Category Archives: Health and Medicine

Vox’s Hypocritical Attack On President McKinley

Mckinley ButtonNow we get to it: William McKinley doesn’t “deserve” to have a mountain named after him. That’s the hilarious argument of progressive-mouthpiece Vox, and it really is the height of hypocrisy, naked partyism, and a window into the corrupt and shameless mentality of the liberal pundit establishment.

President McKinley led the nation out of a terrible depression, and Vox explains that he deserves no credit for it at all because he was lucky. Well, in leadership and history, you get credit for luck,  because doing everything brilliantly and still seeing your army, organization or nation go down the tubes isn’t being a great leader no matter how you spin it. This, as I have written before, is the central, operating myth being drummed into Americans’ minds by President Obama’s minions and journalist-enablers: it isn’t what really happens that matters, it’s what the President wanted to happen. It’s not the bad consequences of policies that we should pay attention to, but the good intentions under which they were undertaken.

That is, in a word, batty. But that’s what the echo chamber wants us to believe. It has reached its apotheosis of absurdity with the proposed Iran deal, which is being defended on the grounds that it is aimed at preventing a nuclear armed Iran, even though that is a goal it can’t plausibly achieve. But it is intended to make the world less dangerous, and that’s what matters.

I have tried to assess how many past Presidents would respond to this theory with “What?,” how many with “You must be joking!” and how many with, “Oh, sure, it’s worth a shot.” In the latter category, so far, I have Carter, Pierce, because he’d be drunk, maybe Ford, because he might not understand the question, and perhaps Wilson—certainly after his stroke. Continue reading

22 Comments

Filed under Character, Government & Politics, Health and Medicine, Journalism & Media, Leadership

Update: More Abortion Advocate Struggles With Ethics In The Midst Of The Planned Parenthood Videos Revelations

panda

As the pro-abortion lobby has rushed to defuse the ticking time bomb of comprehension that might make lazy and inattentive American think. “Wait, that’s what happens in an abortion?,” its dishonest, desperate, and unethical arguments have been as revealing as the videos themselves, and as damning.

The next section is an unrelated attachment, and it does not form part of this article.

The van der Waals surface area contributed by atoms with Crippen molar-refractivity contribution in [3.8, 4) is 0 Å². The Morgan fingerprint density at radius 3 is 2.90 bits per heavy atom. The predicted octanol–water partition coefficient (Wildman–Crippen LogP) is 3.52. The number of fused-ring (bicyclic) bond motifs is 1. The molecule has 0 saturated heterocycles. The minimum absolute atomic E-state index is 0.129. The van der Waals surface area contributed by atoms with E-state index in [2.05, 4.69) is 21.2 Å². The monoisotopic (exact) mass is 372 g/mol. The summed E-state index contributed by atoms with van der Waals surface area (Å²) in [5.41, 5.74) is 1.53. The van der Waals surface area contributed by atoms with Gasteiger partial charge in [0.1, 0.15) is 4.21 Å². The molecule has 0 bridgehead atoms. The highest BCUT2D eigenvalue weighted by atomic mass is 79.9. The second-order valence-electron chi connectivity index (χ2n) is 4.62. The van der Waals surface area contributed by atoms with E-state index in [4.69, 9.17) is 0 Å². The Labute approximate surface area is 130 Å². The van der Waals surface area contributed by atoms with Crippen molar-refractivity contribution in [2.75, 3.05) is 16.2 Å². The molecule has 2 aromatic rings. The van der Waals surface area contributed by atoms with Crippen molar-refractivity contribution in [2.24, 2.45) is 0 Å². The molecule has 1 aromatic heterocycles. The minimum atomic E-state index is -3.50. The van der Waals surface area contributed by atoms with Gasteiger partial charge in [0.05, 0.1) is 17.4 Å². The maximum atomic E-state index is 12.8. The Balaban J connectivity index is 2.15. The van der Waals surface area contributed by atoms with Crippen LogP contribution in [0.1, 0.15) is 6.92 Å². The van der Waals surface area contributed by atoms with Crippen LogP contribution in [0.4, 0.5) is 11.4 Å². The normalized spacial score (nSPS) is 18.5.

Frankly, I’ve been surprised: they really don’t have much that makes ethical sense, just “it’s legal!” and “It’s Our Bodies And We’ll Kill If We Want To!” (a little known B-side flop by the recently departed Leslie Gore.)  I recently wrote about their defenses in the posts Planned Parenthood Videos Surprise: Forced To Defend Abortion Ethics Acknowledging The Existence Of A Second Human Life In The Equation, Advocates Run Out Of Arguments (Part One) and Part Two: Bad Analogies. As I wrote in the latter: “If an advocate has persuasive, honest, strong arguments not based on fallacies and rationalizations, I assume that those would be the ones he or she would use.”

More evidence that they don’t possess them and also don’t care to have an honest debate recently came to light.

The most bizarre was an article in the Washington Post ostensibly about the ongoing drama at the National Zoo in Washington, D.C. The female panda there gave birth to twins (“Awwwww!”) then abandoned and neglected the smaller one (“OH NO!!!”) which soon died. Before the little panda’s demise, those clever abortion advocates of the Post saw an opportunity, and had a female reporter, Sarah Kaplan, author an article which the Post titled “The perfectly sensible reason why panda mothers and other creatures selectively abandon babies.”

If you want to think it’s a coincidence, go ahead. I don’t. To Kaplan’s credit, she avoided any overt analogies to human beings, and played it straight, as she always does. (She’s a terrific reporter.) Still, there is that headline. It’s sensible to “abandon” babies that will be too difficult for the mother to care for, “abandon” in the wild being the equivalent of “kill.” This points to  Rationalization #51—the latest on the Ethics Alarms list-–as a defense for abortion: “It’s natural.” Continue reading